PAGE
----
What does this executive order do?

A firearm in a case.
A firearm registered to the suspect in the mass shooting in Monterey Park, Calif. (Los Angeles County Sheriff's Department/Handout via Reuters)

It directs Attorney General Merrick Garland to make sure firearms sellers “who do not realize they are required to run background checks” or “are willfully violating existing law” become compliant with background check requirements.

"It's just common sense to check whether someone is a felon or domestic abuser before they buy a gun," Biden said Tuesday.

It is also intended to “improve public awareness” of extreme risk protection orders laws that already exist in 19 states and the District of Columbia. The so-called red flag laws allow community members to petition a court to intervene when someone is considered dangerous, and then to temporarily remove that individual’s access to firearms.

It also directs Transportation Secretary Pete Buttigieg and the Justice Department to work together to reduce the loss or theft of firearms during shipment. According to data from the Bureau of Alcohol, Tobacco, Firearms and Explosives, the number of firearms reported as lost or stolen during shipment between federally licensed firearms dealers has grown more than 250 percent over the last four years.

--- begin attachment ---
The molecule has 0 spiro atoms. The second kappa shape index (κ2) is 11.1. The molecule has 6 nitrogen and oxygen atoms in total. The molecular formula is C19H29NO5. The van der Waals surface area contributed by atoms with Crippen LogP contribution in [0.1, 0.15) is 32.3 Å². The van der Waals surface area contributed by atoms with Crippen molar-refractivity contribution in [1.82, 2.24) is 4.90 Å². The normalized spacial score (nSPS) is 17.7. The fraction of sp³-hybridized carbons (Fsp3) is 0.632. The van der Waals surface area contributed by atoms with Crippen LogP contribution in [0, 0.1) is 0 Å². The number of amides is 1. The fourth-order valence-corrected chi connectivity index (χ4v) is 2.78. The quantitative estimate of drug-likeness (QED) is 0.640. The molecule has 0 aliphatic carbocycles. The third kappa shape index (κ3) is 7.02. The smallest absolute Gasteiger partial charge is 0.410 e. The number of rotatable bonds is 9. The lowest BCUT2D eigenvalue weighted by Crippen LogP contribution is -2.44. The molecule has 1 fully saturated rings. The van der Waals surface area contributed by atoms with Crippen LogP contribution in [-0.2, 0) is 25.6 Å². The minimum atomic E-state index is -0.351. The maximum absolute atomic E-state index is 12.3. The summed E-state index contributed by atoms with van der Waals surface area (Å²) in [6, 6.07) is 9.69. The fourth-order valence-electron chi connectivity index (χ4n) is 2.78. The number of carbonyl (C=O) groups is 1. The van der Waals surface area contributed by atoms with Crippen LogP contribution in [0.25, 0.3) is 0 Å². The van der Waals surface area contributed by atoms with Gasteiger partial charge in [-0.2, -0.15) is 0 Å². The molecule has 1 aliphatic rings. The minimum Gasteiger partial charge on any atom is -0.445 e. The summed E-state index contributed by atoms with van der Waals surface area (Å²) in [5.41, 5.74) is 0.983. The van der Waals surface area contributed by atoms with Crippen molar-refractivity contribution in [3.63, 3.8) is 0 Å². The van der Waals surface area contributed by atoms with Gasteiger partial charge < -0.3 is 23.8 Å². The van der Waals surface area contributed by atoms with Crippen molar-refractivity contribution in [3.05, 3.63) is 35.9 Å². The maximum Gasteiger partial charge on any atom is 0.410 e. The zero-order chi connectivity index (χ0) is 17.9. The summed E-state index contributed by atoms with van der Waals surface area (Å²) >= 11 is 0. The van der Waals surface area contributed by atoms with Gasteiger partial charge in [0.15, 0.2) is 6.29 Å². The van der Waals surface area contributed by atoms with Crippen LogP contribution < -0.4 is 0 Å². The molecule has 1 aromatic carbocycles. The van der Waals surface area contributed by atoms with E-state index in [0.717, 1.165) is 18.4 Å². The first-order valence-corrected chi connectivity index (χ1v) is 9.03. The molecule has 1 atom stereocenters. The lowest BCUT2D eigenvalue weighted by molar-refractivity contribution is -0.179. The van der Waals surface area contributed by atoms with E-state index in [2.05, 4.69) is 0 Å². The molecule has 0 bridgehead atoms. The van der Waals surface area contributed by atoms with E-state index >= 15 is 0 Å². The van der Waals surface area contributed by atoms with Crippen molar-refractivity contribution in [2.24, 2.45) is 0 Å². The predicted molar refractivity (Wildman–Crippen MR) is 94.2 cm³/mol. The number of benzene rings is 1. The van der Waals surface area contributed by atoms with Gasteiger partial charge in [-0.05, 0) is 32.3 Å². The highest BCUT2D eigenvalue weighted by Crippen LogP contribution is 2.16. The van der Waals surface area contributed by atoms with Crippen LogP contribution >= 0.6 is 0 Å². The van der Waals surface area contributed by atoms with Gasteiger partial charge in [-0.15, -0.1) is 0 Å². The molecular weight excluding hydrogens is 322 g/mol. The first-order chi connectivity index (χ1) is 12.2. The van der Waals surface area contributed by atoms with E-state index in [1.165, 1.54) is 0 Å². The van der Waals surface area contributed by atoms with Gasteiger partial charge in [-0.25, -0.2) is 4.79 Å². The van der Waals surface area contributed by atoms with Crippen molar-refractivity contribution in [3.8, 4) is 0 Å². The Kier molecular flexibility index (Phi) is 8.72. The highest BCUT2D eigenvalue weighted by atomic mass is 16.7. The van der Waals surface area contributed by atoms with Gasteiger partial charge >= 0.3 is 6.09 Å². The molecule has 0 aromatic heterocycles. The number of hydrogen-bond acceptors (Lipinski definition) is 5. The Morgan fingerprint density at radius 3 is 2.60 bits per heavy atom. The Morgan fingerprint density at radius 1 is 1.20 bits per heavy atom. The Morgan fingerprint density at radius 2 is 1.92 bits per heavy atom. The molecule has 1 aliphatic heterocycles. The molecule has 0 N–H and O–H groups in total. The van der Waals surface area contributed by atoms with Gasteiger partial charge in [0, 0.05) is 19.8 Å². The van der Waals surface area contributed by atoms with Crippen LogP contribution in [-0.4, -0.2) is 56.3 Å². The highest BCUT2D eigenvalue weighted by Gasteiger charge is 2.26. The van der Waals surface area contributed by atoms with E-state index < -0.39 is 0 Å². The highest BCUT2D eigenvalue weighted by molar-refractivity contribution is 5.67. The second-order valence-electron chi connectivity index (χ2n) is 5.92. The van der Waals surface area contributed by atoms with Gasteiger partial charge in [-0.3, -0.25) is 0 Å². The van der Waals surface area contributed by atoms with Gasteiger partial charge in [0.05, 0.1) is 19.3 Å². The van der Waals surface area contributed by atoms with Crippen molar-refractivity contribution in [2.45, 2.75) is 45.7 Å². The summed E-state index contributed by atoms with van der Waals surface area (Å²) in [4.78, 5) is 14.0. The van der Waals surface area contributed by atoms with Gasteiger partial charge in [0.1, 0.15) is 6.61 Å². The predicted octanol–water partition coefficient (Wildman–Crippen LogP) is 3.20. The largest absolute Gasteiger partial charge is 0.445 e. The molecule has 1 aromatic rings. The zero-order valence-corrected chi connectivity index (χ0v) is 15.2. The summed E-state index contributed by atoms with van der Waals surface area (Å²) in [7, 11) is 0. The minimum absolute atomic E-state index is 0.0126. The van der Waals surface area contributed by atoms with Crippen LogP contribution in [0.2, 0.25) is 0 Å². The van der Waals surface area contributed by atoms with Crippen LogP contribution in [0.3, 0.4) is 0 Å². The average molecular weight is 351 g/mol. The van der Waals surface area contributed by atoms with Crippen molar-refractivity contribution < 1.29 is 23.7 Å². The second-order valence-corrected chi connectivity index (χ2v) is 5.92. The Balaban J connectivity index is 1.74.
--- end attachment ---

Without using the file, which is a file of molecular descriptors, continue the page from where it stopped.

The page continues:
In addition, the executive orders are aimed at “accelerating federal law enforcement’s reporting of ballistics data,” improving federal support for gun violence survivors, victims, families and first responders, and advancing “congressional efforts to prevent the proliferation of firearms undetectable by metal detectors.”

Biden is also encouraging the Federal Trade Commission to issue a public report analyzing how gun manufacturers market firearms to minors and civilians, including through the use of military imagery.

What do gun control activists think about the executive order?

A view inside the Star Ballroom dance studio.
A view inside the Star Ballroom dance studio in Monterey Park, Calif. (David Swanson/Reuters)

“President Biden’s executive order is bold, sweeping, and will save thousands of lives,” tweeted Sen. Chris Murphy, D-Conn., who helped shepherd the Bipartisan Safer Communities Act that Biden signed into law last summer.

Former Rep. Gabrielle Giffords, D-Ariz., founder of a national advocacy group to end gun violence, applauded Biden’s newly announced executive order.